Skip to main content

Artificial intelligence can invent new drugs far faster than any human could

artificial intelligence inventing drugs 48443939 l
Artificial intelligence is helping transform every aspect of our lives, and drug discovery is no exception.

AtomNet, a system created by San Francisco-based startup Atomwise, is designed to help with the goal of curing major diseases by predicting the bioactivity of small molecules using a deep learning neural network. The result? New drugs, invented by robots.

“AtomNet is an artificial intelligence system that we use to help design and discover new compounds for medical research,” Dr. Kong Nguyen, Atomwise’s senior scientist, told Digital Trends. “It works by analyzing the biological structures and processes involved with diseases like cancer, multiple sclerosis, and Ebola, and simulating how potential medicines will interact with them. Research labs at universities and pharmaceutical companies [can then] take AtomNet predictions, synthesize them in the real world, and test them to discover their medical value.”

A quick glance at any medical history textbook will reveal that humans haven’t done too badly when it comes to drug discovery. What makes AtomNet exciting, however, is its ability to not just learn from millions of example of past data about unsolved diseases, but to do this incredibly quickly.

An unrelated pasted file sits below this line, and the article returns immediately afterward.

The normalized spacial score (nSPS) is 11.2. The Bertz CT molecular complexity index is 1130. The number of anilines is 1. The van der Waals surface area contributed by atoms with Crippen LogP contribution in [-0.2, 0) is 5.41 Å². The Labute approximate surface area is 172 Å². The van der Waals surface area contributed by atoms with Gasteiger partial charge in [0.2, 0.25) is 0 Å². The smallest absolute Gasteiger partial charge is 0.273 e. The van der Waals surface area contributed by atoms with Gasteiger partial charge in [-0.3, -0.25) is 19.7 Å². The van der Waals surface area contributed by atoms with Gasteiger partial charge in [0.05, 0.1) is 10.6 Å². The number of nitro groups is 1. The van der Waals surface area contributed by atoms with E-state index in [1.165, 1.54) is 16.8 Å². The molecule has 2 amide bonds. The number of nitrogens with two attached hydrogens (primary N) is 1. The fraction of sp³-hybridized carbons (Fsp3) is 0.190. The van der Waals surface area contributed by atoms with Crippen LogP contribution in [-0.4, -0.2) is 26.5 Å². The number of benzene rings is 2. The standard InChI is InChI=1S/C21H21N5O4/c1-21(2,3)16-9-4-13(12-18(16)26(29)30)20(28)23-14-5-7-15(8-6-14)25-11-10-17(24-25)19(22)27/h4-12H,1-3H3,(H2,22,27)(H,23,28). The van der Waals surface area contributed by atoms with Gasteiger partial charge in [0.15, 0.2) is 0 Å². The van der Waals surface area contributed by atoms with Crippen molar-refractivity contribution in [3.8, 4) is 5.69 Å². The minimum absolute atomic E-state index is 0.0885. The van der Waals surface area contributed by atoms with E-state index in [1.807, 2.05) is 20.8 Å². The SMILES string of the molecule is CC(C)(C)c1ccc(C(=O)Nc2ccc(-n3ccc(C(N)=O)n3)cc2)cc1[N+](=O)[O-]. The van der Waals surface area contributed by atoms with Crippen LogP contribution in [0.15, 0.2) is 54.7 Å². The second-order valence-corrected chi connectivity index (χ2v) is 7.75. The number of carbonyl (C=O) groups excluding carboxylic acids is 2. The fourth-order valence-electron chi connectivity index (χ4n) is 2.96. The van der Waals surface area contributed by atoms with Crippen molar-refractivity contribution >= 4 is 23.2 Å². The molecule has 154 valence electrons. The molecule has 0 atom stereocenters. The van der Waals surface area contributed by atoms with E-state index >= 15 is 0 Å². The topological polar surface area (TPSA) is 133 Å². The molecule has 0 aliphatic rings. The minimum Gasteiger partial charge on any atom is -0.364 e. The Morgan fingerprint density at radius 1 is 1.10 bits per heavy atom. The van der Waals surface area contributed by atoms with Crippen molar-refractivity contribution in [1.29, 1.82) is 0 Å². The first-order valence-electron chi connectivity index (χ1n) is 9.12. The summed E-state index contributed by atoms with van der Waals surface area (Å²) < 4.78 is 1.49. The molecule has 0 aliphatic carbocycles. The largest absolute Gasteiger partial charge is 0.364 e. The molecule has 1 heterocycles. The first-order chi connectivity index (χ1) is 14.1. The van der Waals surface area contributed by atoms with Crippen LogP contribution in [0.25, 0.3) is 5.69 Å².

How quickly?

“AtomNet performs its work extremely fast, screening about 1 million compounds each day,” Nguyen continued. “That speed, combined with its high accuracy, allows us to do new and interesting kinds of research. For example, the AIMS program for academics uses AtomNet to allow any academic researcher to consider 10 million compounds for their diseases. This would be extremely hard them to do by other means, potentially taking millions of dollars and many years of physical experimentation.”

AtomNet has already created promising drugs for battling multiple sclerosis and Ebola. One of these has been licensed to a pharmaceutical company in the U.K., while the Ebola drug is set to be submitted to a peer-reviewed journal for further appraisal.

As Nguyen points out, though, it may still be a little while before we’re using drugs designed by bots.

“The discoveries Atomwise helps make will certainly take some time to find their way through clinical trials and eventually regulatory approval,” he said. “Today, the total process for a single new medicine takes approximately 15 years, on average.”

But the hope is that AI can also help speed this up. “We are optimistic that Atomwise can help shorten that considerably, helping to reverse the trend in recent decades towards longer timelines in the discovery and development of new treatments,” he noted.

We’ll keep our fingers crossed!

Editors' Recommendations

Luke Dormehl
I'm a UK-based tech writer covering Cool Tech at Digital Trends. I've also written for Fast Company, Wired, the Guardian…
AI turned Breaking Bad into an anime — and it’s terrifying
Split image of Breaking Bad anime characters.

These days, it seems like there's nothing AI programs can't do. Thanks to advancements in artificial intelligence, deepfakes have done digital "face-offs" with Hollywood celebrities in films and TV shows, VFX artists can de-age actors almost instantly, and ChatGPT has learned how to write big-budget screenplays in the blink of an eye. Pretty soon, AI will probably decide who wins at the Oscars.